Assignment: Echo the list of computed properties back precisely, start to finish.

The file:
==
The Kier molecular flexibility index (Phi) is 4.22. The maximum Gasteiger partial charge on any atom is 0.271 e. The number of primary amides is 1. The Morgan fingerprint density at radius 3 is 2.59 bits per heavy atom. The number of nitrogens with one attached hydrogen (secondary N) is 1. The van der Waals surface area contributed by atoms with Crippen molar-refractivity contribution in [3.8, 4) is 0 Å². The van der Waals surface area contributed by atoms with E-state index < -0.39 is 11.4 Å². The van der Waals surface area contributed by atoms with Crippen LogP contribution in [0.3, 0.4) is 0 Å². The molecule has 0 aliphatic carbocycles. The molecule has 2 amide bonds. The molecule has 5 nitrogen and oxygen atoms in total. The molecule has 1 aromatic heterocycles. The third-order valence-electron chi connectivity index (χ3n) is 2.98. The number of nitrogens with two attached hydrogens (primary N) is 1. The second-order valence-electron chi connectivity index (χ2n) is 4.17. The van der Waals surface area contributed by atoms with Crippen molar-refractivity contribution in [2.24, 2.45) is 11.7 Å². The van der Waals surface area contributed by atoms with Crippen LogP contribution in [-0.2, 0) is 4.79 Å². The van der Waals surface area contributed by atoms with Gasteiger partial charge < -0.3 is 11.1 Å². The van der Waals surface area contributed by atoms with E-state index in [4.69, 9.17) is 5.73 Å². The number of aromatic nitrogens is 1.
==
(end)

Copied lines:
The Kier molecular flexibility index (Phi) is 4.22. The maximum Gasteiger partial charge on any atom is 0.271 e. The number of primary amides is 1. The Morgan fingerprint density at radius 3 is 2.59 bits per heavy atom. The number of nitrogens with one attached hydrogen (secondary N) is 1. The van der Waals surface area contributed by atoms with Crippen molar-refractivity contribution in [3.8, 4) is 0 Å². The van der Waals surface area contributed by atoms with E-state index < -0.39 is 11.4 Å². The van der Waals surface area contributed by atoms with Crippen LogP contribution in [0.3, 0.4) is 0 Å². The molecule has 0 aliphatic carbocycles. The molecule has 2 amide bonds. The molecule has 5 nitrogen and oxygen atoms in total. The molecule has 1 aromatic heterocycles. The third-order valence-electron chi connectivity index (χ3n) is 2.98. The number of nitrogens with two attached hydrogens (primary N) is 1. The second-order valence-electron chi connectivity index (χ2n) is 4.17. The van der Waals surface area contributed by atoms with Crippen molar-refractivity contribution in [2.24, 2.45) is 11.7 Å². The van der Waals surface area contributed by atoms with Crippen LogP contribution in [-0.2, 0) is 4.79 Å². The van der Waals surface area contributed by atoms with Gasteiger partial charge < -0.3 is 11.1 Å². The van der Waals surface area contributed by atoms with E-state index in [4.69, 9.17) is 5.73 Å². The number of aromatic nitrogens is 1.